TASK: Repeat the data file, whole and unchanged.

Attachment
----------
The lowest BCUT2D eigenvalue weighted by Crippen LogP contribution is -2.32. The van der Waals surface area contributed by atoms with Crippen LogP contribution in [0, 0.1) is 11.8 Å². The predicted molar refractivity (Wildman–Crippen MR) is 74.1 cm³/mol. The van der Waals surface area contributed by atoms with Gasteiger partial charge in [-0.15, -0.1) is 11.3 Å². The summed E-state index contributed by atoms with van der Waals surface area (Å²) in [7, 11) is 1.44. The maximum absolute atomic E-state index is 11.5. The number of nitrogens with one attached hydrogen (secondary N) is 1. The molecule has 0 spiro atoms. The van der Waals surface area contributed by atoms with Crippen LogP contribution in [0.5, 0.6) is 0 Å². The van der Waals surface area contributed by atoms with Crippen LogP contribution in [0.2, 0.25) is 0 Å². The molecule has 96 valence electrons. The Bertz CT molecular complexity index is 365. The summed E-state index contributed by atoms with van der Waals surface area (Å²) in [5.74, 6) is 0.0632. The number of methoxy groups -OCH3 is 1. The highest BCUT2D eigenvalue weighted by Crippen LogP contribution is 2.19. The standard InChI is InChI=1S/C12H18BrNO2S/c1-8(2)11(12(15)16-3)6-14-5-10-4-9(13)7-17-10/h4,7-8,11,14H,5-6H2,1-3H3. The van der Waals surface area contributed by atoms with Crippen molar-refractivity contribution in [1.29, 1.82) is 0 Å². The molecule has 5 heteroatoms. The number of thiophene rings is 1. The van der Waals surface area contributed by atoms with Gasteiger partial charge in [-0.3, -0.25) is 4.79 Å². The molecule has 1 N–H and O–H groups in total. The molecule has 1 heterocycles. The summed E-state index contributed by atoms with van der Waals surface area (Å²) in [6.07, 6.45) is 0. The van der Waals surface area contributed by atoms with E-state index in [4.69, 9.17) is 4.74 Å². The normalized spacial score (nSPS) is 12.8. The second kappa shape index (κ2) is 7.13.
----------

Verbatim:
The lowest BCUT2D eigenvalue weighted by Crippen LogP contribution is -2.32. The van der Waals surface area contributed by atoms with Crippen LogP contribution in [0, 0.1) is 11.8 Å². The predicted molar refractivity (Wildman–Crippen MR) is 74.1 cm³/mol. The van der Waals surface area contributed by atoms with Gasteiger partial charge in [-0.15, -0.1) is 11.3 Å². The summed E-state index contributed by atoms with van der Waals surface area (Å²) in [7, 11) is 1.44. The maximum absolute atomic E-state index is 11.5. The number of nitrogens with one attached hydrogen (secondary N) is 1. The molecule has 0 spiro atoms. The van der Waals surface area contributed by atoms with Crippen LogP contribution in [0.5, 0.6) is 0 Å². The van der Waals surface area contributed by atoms with Crippen LogP contribution in [0.2, 0.25) is 0 Å². The molecule has 96 valence electrons. The Bertz CT molecular complexity index is 365. The summed E-state index contributed by atoms with van der Waals surface area (Å²) in [5.74, 6) is 0.0632. The number of methoxy groups -OCH3 is 1. The highest BCUT2D eigenvalue weighted by Crippen LogP contribution is 2.19. The standard InChI is InChI=1S/C12H18BrNO2S/c1-8(2)11(12(15)16-3)6-14-5-10-4-9(13)7-17-10/h4,7-8,11,14H,5-6H2,1-3H3. The van der Waals surface area contributed by atoms with Crippen molar-refractivity contribution in [1.29, 1.82) is 0 Å². The molecule has 5 heteroatoms. The number of thiophene rings is 1. The van der Waals surface area contributed by atoms with Gasteiger partial charge in [-0.3, -0.25) is 4.79 Å². The molecule has 1 N–H and O–H groups in total. The molecule has 1 heterocycles. The summed E-state index contributed by atoms with van der Waals surface area (Å²) in [6.07, 6.45) is 0. The van der Waals surface area contributed by atoms with E-state index in [4.69, 9.17) is 4.74 Å². The normalized spacial score (nSPS) is 12.8. The second kappa shape index (κ2) is 7.13.